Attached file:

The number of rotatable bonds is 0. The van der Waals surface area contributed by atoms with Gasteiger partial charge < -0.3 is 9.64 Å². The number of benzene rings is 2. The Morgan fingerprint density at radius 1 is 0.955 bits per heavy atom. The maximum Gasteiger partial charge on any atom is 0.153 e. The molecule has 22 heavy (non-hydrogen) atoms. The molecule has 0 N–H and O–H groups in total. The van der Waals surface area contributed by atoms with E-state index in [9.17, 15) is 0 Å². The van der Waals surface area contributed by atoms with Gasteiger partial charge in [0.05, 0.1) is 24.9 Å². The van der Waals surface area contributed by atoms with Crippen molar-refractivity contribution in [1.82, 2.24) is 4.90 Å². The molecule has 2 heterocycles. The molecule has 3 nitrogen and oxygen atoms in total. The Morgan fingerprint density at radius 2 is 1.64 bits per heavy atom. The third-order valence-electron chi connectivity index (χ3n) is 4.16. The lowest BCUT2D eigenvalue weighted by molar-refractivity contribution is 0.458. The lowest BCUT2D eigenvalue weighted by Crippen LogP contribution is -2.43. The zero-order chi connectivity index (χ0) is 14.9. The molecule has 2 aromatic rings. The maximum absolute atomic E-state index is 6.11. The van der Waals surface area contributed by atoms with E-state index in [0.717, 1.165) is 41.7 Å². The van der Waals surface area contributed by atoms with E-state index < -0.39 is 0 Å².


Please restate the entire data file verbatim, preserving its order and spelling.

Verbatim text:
The number of rotatable bonds is 0. The van der Waals surface area contributed by atoms with Gasteiger partial charge < -0.3 is 9.64 Å². The number of benzene rings is 2. The Morgan fingerprint density at radius 1 is 0.955 bits per heavy atom. The maximum Gasteiger partial charge on any atom is 0.153 e. The molecule has 22 heavy (non-hydrogen) atoms. The molecule has 0 N–H and O–H groups in total. The van der Waals surface area contributed by atoms with E-state index in [9.17, 15) is 0 Å². The van der Waals surface area contributed by atoms with Gasteiger partial charge in [0.05, 0.1) is 24.9 Å². The van der Waals surface area contributed by atoms with Crippen molar-refractivity contribution in [1.82, 2.24) is 4.90 Å². The molecule has 2 heterocycles. The molecule has 3 nitrogen and oxygen atoms in total. The Morgan fingerprint density at radius 2 is 1.64 bits per heavy atom. The third-order valence-electron chi connectivity index (χ3n) is 4.16. The lowest BCUT2D eigenvalue weighted by molar-refractivity contribution is 0.458. The lowest BCUT2D eigenvalue weighted by Crippen LogP contribution is -2.43. The zero-order chi connectivity index (χ0) is 14.9. The molecule has 2 aromatic rings. The maximum absolute atomic E-state index is 6.11. The van der Waals surface area contributed by atoms with E-state index in [0.717, 1.165) is 41.7 Å². The van der Waals surface area contributed by atoms with E-state index < -0.39 is 0 Å².